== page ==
Apple on the other hand, may have a bit of a case against the original Galaxy S, which narrowly mimicked the iPhone 3GS in case appearance and GUI (much more than any other Android).  

iPhone 3GS v. Galaxy S
(Click to enlarge) 
Samsung's TouchWiz version on the Galaxy S (left) presented a near identical interface, visually, to the iPhone 3GS (right). [Image Sources: Slashgear (left); Ubergizmo (right)]

But Apple's case becomes much more tenuous when you consider that Samsung’s newer handsets bear far less similarity in case appearance or GUI to Apple's new handsets.  
 
Still patent disputes are often less about technical merits and more about the persuasive power of a company's pricey legal team.  In that case, “Apple v. Samsung” will be fought by lawyers when it goes to trial this summer in U.S. federal court.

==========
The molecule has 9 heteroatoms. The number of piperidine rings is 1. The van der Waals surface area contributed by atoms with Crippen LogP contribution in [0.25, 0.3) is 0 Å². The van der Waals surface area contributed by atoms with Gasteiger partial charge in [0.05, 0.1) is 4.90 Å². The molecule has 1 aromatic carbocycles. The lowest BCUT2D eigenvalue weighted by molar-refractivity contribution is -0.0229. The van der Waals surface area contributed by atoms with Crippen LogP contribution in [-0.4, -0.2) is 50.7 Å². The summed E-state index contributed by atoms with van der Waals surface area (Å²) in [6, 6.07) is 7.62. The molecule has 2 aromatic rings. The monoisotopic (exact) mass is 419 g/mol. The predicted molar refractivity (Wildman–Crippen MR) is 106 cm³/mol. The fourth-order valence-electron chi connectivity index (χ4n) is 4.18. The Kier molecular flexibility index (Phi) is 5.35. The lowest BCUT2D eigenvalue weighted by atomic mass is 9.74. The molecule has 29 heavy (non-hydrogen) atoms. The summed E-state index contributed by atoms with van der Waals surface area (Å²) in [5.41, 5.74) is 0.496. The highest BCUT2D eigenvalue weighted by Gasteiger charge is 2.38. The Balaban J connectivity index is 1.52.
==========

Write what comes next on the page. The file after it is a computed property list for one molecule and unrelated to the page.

But one thing is certain; the collapse of settlement talks would have greatly pleased the late Apple founder Steve P. Jobs, even if his company ends up losing this war.  He vowed near his time of death to send Apple into full war mode and destroy Android at any cost -- or perish trying.

Steve Jobs
Steven P. Jobs' dying wish of "thermonuclear war" with Android has been fulfilled.

He commented, "I will spend my last dying breath if I need to, and I will spend every penny of Apple's $40 billion in the bank, to right this wrong. I'm going to destroy Android, because it's a stolen product. I'm willing to go thermonuclear war on this."

Well, that "nuclear" war is now almost upon us.

Source: The Korea Times



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RE: Yawn...
By Tony Swash on 5/25/2012 2:46:56 PM , Rating: -1
quote: